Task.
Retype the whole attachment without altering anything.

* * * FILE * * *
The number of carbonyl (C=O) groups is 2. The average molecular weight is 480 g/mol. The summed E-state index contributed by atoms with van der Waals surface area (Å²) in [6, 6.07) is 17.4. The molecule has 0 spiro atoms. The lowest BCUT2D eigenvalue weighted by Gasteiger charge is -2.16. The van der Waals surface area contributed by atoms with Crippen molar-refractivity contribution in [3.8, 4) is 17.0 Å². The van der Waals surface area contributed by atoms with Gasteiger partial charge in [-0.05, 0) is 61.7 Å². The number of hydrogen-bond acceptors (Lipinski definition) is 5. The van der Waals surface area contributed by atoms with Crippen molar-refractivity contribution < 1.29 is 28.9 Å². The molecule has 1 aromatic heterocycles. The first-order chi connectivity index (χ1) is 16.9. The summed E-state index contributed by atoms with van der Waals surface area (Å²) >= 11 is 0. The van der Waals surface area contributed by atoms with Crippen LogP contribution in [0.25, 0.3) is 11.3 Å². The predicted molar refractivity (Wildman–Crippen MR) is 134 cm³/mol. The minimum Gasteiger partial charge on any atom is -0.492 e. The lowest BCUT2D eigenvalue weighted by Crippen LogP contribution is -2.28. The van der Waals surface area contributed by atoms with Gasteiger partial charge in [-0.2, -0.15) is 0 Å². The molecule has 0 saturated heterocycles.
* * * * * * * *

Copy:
The number of carbonyl (C=O) groups is 2. The average molecular weight is 480 g/mol. The summed E-state index contributed by atoms with van der Waals surface area (Å²) in [6, 6.07) is 17.4. The molecule has 0 spiro atoms. The lowest BCUT2D eigenvalue weighted by Gasteiger charge is -2.16. The van der Waals surface area contributed by atoms with Crippen molar-refractivity contribution in [3.8, 4) is 17.0 Å². The van der Waals surface area contributed by atoms with Gasteiger partial charge in [-0.05, 0) is 61.7 Å². The number of hydrogen-bond acceptors (Lipinski definition) is 5. The van der Waals surface area contributed by atoms with Crippen molar-refractivity contribution < 1.29 is 28.9 Å². The molecule has 1 aromatic heterocycles. The first-order chi connectivity index (χ1) is 16.9. The summed E-state index contributed by atoms with van der Waals surface area (Å²) >= 11 is 0. The van der Waals surface area contributed by atoms with Crippen LogP contribution in [0.25, 0.3) is 11.3 Å². The predicted molar refractivity (Wildman–Crippen MR) is 134 cm³/mol. The minimum Gasteiger partial charge on any atom is -0.492 e. The lowest BCUT2D eigenvalue weighted by Crippen LogP contribution is -2.28. The van der Waals surface area contributed by atoms with Gasteiger partial charge in [-0.2, -0.15) is 0 Å². The molecule has 0 saturated heterocycles.